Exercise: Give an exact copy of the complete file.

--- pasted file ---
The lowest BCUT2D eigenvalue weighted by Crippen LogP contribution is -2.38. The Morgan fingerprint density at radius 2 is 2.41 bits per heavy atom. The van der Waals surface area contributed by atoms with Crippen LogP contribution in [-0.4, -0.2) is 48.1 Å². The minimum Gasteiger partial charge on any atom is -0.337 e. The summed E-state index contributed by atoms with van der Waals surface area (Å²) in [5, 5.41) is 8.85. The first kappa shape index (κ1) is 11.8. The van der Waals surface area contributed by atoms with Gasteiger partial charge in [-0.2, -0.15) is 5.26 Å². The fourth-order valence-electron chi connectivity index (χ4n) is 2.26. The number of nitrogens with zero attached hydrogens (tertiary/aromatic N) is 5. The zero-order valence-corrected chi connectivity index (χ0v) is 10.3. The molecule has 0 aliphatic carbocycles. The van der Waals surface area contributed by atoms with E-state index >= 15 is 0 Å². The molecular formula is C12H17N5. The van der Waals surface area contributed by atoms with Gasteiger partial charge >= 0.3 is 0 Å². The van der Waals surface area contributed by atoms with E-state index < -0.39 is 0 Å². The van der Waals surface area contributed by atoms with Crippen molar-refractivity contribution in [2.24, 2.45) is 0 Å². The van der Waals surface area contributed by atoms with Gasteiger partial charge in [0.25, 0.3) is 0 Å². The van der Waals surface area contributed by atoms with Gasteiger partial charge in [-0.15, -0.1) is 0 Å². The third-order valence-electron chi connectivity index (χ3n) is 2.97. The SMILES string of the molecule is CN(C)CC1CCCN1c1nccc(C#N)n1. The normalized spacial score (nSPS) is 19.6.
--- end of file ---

The lowest BCUT2D eigenvalue weighted by Crippen LogP contribution is -2.38. The Morgan fingerprint density at radius 2 is 2.41 bits per heavy atom. The van der Waals surface area contributed by atoms with Crippen LogP contribution in [-0.4, -0.2) is 48.1 Å². The minimum Gasteiger partial charge on any atom is -0.337 e. The summed E-state index contributed by atoms with van der Waals surface area (Å²) in [5, 5.41) is 8.85. The first kappa shape index (κ1) is 11.8. The van der Waals surface area contributed by atoms with Gasteiger partial charge in [-0.2, -0.15) is 5.26 Å². The fourth-order valence-electron chi connectivity index (χ4n) is 2.26. The number of nitrogens with zero attached hydrogens (tertiary/aromatic N) is 5. The zero-order valence-corrected chi connectivity index (χ0v) is 10.3. The molecule has 0 aliphatic carbocycles. The van der Waals surface area contributed by atoms with E-state index >= 15 is 0 Å². The molecular formula is C12H17N5. The van der Waals surface area contributed by atoms with Gasteiger partial charge >= 0.3 is 0 Å². The van der Waals surface area contributed by atoms with E-state index < -0.39 is 0 Å². The van der Waals surface area contributed by atoms with Crippen molar-refractivity contribution in [2.24, 2.45) is 0 Å². The van der Waals surface area contributed by atoms with Gasteiger partial charge in [0.25, 0.3) is 0 Å². The van der Waals surface area contributed by atoms with Gasteiger partial charge in [-0.15, -0.1) is 0 Å². The third-order valence-electron chi connectivity index (χ3n) is 2.97. The SMILES string of the molecule is CN(C)CC1CCCN1c1nccc(C#N)n1. The normalized spacial score (nSPS) is 19.6.